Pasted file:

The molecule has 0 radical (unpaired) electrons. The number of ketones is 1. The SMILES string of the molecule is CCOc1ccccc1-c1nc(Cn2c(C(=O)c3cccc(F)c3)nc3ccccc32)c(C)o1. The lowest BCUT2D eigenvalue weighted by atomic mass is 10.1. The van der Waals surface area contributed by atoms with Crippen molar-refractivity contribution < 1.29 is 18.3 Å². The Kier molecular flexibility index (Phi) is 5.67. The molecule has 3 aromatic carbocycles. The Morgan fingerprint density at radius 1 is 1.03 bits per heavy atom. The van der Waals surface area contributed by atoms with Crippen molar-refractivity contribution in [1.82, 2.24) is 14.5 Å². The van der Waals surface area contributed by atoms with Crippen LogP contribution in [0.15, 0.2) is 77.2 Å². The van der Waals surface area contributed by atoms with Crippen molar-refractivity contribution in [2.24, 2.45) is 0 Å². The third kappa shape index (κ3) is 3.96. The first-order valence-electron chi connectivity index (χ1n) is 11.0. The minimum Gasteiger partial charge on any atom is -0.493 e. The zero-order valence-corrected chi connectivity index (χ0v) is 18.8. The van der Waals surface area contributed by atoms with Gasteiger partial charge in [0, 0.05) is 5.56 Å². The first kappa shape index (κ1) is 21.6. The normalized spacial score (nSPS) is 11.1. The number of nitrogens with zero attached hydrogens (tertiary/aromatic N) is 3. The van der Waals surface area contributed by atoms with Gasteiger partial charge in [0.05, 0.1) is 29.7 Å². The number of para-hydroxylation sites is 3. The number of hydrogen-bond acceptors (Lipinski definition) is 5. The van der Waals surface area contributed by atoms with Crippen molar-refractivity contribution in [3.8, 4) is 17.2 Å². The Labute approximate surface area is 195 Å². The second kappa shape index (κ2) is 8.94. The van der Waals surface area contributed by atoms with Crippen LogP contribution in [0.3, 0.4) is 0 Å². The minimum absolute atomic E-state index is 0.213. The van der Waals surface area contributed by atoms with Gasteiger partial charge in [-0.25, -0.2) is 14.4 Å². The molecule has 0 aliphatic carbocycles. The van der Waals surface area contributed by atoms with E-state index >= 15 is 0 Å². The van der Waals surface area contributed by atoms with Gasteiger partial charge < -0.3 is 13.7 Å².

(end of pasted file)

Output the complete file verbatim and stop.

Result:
The molecule has 0 radical (unpaired) electrons. The number of ketones is 1. The SMILES string of the molecule is CCOc1ccccc1-c1nc(Cn2c(C(=O)c3cccc(F)c3)nc3ccccc32)c(C)o1. The lowest BCUT2D eigenvalue weighted by atomic mass is 10.1. The van der Waals surface area contributed by atoms with Crippen molar-refractivity contribution < 1.29 is 18.3 Å². The Kier molecular flexibility index (Phi) is 5.67. The molecule has 3 aromatic carbocycles. The Morgan fingerprint density at radius 1 is 1.03 bits per heavy atom. The van der Waals surface area contributed by atoms with Crippen molar-refractivity contribution in [1.82, 2.24) is 14.5 Å². The van der Waals surface area contributed by atoms with Crippen LogP contribution in [0.15, 0.2) is 77.2 Å². The van der Waals surface area contributed by atoms with Crippen molar-refractivity contribution in [2.24, 2.45) is 0 Å². The third kappa shape index (κ3) is 3.96. The first-order valence-electron chi connectivity index (χ1n) is 11.0. The minimum Gasteiger partial charge on any atom is -0.493 e. The zero-order valence-corrected chi connectivity index (χ0v) is 18.8. The van der Waals surface area contributed by atoms with Gasteiger partial charge in [0, 0.05) is 5.56 Å². The first kappa shape index (κ1) is 21.6. The normalized spacial score (nSPS) is 11.1. The number of nitrogens with zero attached hydrogens (tertiary/aromatic N) is 3. The van der Waals surface area contributed by atoms with Gasteiger partial charge in [0.05, 0.1) is 29.7 Å². The number of para-hydroxylation sites is 3. The number of hydrogen-bond acceptors (Lipinski definition) is 5. The van der Waals surface area contributed by atoms with Crippen molar-refractivity contribution in [3.8, 4) is 17.2 Å². The Labute approximate surface area is 195 Å². The second kappa shape index (κ2) is 8.94. The van der Waals surface area contributed by atoms with Crippen LogP contribution in [0.3, 0.4) is 0 Å². The minimum absolute atomic E-state index is 0.213. The van der Waals surface area contributed by atoms with Gasteiger partial charge in [-0.25, -0.2) is 14.4 Å². The molecule has 0 aliphatic carbocycles. The van der Waals surface area contributed by atoms with E-state index >= 15 is 0 Å². The van der Waals surface area contributed by atoms with Gasteiger partial charge < -0.3 is 13.7 Å².